Special Report: Super Bowl
How USA Today’s Ad Meter Broke Super Bowl Advertising
And How Social Media May Save It
By: Michael Learmonth – January 30, 2012
When Ridley Scott created Apple’s iconic “1984,” the company’s board didn’t want it to air. Newly hired CEO John Sculley, veteran of many a Super Bowl ad as CEO of Pepsi-Cola Co., agreed with the consensus: It’s a waste to run an ad that doesn’t even show the product.
Apple ended up selling off some of its planned Super Bowl ad time and ran “1984” in the 60-second slot it couldn’t unload. The rest, as they say, is history. The Macintosh did change the world as Steve Jobs said it would, and Apple is the most valuable company on the planet.
USA Today is marrying its Super Bowl panel with Facebook feedback.
The commercial also ushered in an era in Super Bowl advertising that we still inhabit: the ad as entertainment. That we expect ads during the Super Bowl to be as entertaining as the game itself can largely be traced back to “1984.” But if that were the end of the story, we’d all still be watching high-concept minimovies directed by auteurs that made us think or feel different.
But that didn’t happen, unless you define “feeling” as what it would be like to get served a beer by a dog or be hazed by chimps in a board meeting. Along the way, the Super Bowl got hijacked by D-list celebrities, talking animals and cheap gags — anything for a chuckle — and that trend can be traced to one thing: USA Today’s Ad Meter.
In 1989, just a few years after “1984,” the national newspaper introduced a revolutionary concept — and a marketing masterstroke. Take a small panel of people, isolate them in a room with a meter and tell them to constantly turn a dial rating what they’re seeing on a scale from one to 10.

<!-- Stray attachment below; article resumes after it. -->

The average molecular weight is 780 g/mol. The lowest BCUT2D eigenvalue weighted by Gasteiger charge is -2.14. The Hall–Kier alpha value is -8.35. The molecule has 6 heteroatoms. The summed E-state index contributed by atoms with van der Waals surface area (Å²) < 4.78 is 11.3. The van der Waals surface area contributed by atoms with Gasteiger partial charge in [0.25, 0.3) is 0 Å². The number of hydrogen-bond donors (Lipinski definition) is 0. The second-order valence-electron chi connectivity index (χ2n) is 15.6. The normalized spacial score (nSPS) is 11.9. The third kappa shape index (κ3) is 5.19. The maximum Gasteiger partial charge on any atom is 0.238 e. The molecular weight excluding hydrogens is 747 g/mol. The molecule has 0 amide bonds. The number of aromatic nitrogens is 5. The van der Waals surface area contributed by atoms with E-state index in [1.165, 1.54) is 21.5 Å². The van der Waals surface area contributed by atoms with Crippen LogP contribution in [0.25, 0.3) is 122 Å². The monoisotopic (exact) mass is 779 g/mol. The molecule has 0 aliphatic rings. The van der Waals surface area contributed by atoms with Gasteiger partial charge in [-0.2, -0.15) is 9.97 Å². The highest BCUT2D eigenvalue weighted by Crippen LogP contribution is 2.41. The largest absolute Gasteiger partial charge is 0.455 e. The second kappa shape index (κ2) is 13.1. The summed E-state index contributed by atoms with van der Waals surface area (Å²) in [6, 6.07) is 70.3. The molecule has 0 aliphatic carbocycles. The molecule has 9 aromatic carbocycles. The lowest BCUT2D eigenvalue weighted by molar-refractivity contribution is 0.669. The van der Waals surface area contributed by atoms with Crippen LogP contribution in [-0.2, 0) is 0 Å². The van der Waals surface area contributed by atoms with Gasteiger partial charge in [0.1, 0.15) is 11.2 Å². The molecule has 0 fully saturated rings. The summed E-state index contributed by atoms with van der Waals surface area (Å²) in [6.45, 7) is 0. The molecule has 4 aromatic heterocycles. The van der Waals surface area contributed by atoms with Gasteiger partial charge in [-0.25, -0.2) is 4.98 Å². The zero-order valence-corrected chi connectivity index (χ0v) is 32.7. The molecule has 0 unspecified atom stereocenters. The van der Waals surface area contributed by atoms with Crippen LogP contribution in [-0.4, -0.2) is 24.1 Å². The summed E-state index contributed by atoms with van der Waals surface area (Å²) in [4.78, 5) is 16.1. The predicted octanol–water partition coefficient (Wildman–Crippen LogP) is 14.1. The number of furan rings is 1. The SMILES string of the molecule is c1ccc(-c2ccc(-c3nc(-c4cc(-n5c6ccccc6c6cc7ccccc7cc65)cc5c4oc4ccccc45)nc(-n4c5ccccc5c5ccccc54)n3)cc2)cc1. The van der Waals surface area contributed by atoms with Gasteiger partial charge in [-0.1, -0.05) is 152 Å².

The ratings, which came out Monday morning in the paper, became the most immediate and public scorecard for who “won” the Super Bowl, setting the agenda for the media of the day, morning shows and other newspapers.
“That’s the way it was, 100%. I can’t tell you how many times an advertiser has told me, ‘You’ve gotta hit the top 10, you’ve gotta hit the top 10, you’ve gotta hit the top 10,'” said Bryan Buckley, who’s directed 42 Super Bowl ads since 1999.
With so much at stake, to please the clients and bolster their own resumes, directors started creating ads for the panel — the media equivalent of teaching for the test. How do you get people to have an immediate, positive reaction to something they’re seeing? Certainly don’t show them a narrative. Make them laugh.
“It better be something that rings some bells or gets measured on the USA Today Richter Scale,” said TBWA/MediaArts Chairman Lee Clow. But the creator of “1984” also believes it means fewer ads like that one have been made. “It’s a big challenge to spend $3 million on the time and then a million on the spot. It’s kinda difficult to then come in 19th on the USA Today ‘How’d you like our spot?’ scale.”
Not just difficult, but dangerous. In 2007, CareerBuilder famously put its business up for review the day after the Super Bowl when its Big Game ad did not crack the Ad Meter’s top 10. Cramer-Krasselt promptly resigned the account in protest. (It’s worth noting that the spot, for the first time in two years, did not feature the CareerBuilder chimps, but instead was a high- concept spot set in a jungle.)
One reason the USA Today Ad Meter remained the arbiter for so long is that the decision to advertise in the Super Bowl is the most expensive dice-roll of the year.
“Each year we agonize over whether to be in the Super Bowl; it’s $100,000 a second,” said E-Trade CMO Nicholas Utton. “Most CMOs know you don’t want to be in the bottom of the list because some people consider it to be the definitive methodology.”